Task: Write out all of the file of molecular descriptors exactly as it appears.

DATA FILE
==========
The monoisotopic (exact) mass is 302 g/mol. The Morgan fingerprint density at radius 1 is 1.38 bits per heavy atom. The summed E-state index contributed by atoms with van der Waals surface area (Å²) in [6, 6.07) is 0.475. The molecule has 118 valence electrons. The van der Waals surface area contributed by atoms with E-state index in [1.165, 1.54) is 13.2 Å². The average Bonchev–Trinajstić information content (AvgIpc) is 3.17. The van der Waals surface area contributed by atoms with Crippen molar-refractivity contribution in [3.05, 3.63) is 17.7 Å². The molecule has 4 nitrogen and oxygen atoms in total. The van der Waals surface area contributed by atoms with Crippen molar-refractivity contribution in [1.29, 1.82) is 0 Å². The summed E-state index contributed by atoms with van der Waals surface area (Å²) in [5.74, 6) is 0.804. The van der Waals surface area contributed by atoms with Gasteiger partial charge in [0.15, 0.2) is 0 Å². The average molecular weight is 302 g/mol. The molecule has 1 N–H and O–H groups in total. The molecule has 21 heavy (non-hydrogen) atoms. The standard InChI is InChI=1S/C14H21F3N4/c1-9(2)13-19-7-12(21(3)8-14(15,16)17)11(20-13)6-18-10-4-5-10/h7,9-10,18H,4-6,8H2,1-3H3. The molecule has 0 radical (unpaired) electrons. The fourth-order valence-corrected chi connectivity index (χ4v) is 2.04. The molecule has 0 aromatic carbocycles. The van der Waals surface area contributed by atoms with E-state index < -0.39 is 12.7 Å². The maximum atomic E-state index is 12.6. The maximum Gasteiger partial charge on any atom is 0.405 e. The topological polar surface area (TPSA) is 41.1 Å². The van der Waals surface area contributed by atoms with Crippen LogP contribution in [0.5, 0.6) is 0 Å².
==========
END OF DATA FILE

The monoisotopic (exact) mass is 302 g/mol. The Morgan fingerprint density at radius 1 is 1.38 bits per heavy atom. The summed E-state index contributed by atoms with van der Waals surface area (Å²) in [6, 6.07) is 0.475. The molecule has 118 valence electrons. The van der Waals surface area contributed by atoms with E-state index in [1.165, 1.54) is 13.2 Å². The average Bonchev–Trinajstić information content (AvgIpc) is 3.17. The van der Waals surface area contributed by atoms with Crippen molar-refractivity contribution in [3.05, 3.63) is 17.7 Å². The molecule has 4 nitrogen and oxygen atoms in total. The van der Waals surface area contributed by atoms with Crippen molar-refractivity contribution in [1.29, 1.82) is 0 Å². The summed E-state index contributed by atoms with van der Waals surface area (Å²) in [5.74, 6) is 0.804. The van der Waals surface area contributed by atoms with Gasteiger partial charge in [0.15, 0.2) is 0 Å². The average molecular weight is 302 g/mol. The molecule has 1 N–H and O–H groups in total. The molecule has 21 heavy (non-hydrogen) atoms. The standard InChI is InChI=1S/C14H21F3N4/c1-9(2)13-19-7-12(21(3)8-14(15,16)17)11(20-13)6-18-10-4-5-10/h7,9-10,18H,4-6,8H2,1-3H3. The molecule has 0 radical (unpaired) electrons. The fourth-order valence-corrected chi connectivity index (χ4v) is 2.04. The molecule has 0 aromatic carbocycles. The van der Waals surface area contributed by atoms with E-state index < -0.39 is 12.7 Å². The maximum atomic E-state index is 12.6. The maximum Gasteiger partial charge on any atom is 0.405 e. The topological polar surface area (TPSA) is 41.1 Å². The van der Waals surface area contributed by atoms with Crippen LogP contribution in [0.5, 0.6) is 0 Å².